He also scrambled again for seven yards when he made a quick decision when his first read wasn't open and he saw a crease in the pocket to his right, putting a shoulder into Josh Turner at the end and knocking the Texas defensive back onto his backside.

On 3rd down from the 6, Swoopes used his size, strength, and balance in a VY-esque move to elude the tackles of Jordan Hicks and Peter Jinkens, who both seemed to hit him at the same time, then get to the corner and come close to the endzone, but then failed to put down his shoulder and drive the defender back into the endzone, getting stopped at the 2 yardline. An impressive play, nonetheless.

At that point in the game, Swoopes managed to score on the first-team defense in one drive after McCoy had failed to do so on his first two chances.

After the game, Mack Brown had some interesting comments, saying that Swoopes is indeed ahead of the other two young quarterbacks and has a chance to play in 2013.

Up-and-down performance from David Ash

Coming into the spring game, seeing good decision-making from now-entrenched starter David Ash was not high on the list of expectations -- he had seemingly taken care of those issues last spring and had gone through live drills for the first 14 practices throwing as few as one interception the entire time.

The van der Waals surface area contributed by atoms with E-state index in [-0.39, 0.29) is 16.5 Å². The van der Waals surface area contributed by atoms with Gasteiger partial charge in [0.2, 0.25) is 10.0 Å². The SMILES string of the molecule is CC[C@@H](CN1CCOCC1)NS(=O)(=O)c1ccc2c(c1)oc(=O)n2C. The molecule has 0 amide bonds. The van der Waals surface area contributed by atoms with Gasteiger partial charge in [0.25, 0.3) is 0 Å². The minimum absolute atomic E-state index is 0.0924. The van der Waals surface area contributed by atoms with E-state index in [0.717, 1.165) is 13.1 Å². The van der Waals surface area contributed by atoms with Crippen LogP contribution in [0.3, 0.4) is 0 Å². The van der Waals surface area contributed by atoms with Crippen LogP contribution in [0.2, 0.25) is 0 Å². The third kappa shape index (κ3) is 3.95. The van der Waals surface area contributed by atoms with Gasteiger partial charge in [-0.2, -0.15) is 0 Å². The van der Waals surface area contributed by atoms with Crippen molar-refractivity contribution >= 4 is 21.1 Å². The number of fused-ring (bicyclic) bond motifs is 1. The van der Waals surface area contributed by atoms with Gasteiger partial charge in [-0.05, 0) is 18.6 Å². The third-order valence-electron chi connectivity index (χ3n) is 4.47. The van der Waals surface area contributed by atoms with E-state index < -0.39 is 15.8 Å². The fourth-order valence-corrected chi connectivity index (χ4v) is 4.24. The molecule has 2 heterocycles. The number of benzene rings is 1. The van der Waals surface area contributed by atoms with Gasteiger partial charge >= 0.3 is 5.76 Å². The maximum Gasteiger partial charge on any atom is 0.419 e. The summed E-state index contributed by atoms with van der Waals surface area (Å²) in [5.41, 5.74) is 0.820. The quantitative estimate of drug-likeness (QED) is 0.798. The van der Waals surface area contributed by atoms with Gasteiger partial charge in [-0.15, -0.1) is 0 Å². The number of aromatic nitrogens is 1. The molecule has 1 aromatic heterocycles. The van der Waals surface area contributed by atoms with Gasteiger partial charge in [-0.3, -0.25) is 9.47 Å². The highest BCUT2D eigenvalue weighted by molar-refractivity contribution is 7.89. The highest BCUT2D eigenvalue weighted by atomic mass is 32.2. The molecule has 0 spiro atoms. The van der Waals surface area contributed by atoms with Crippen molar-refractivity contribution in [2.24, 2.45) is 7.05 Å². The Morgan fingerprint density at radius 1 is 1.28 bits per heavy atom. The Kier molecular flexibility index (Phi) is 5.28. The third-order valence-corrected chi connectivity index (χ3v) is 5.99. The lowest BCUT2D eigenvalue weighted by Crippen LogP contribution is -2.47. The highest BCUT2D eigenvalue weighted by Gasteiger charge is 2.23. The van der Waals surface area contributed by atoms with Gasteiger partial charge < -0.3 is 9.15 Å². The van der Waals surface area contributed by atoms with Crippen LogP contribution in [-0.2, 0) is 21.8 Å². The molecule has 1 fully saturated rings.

The start supported why throwing interceptions wasn't a big worry coming in, as Ash directed the first-team offense to scores on each of his first four drives, starting 14 of 16 for 130 yards, working mostly underneath and on screens to start the game. He did throw two touchdowns, with an easy throw to Mike Davis on a busted coverage by the second-team secondary and an easy pitch-and-catch to Kendall Sanders on a hitch route that Sanders took 24 yards to the end zone after breaking a tackle.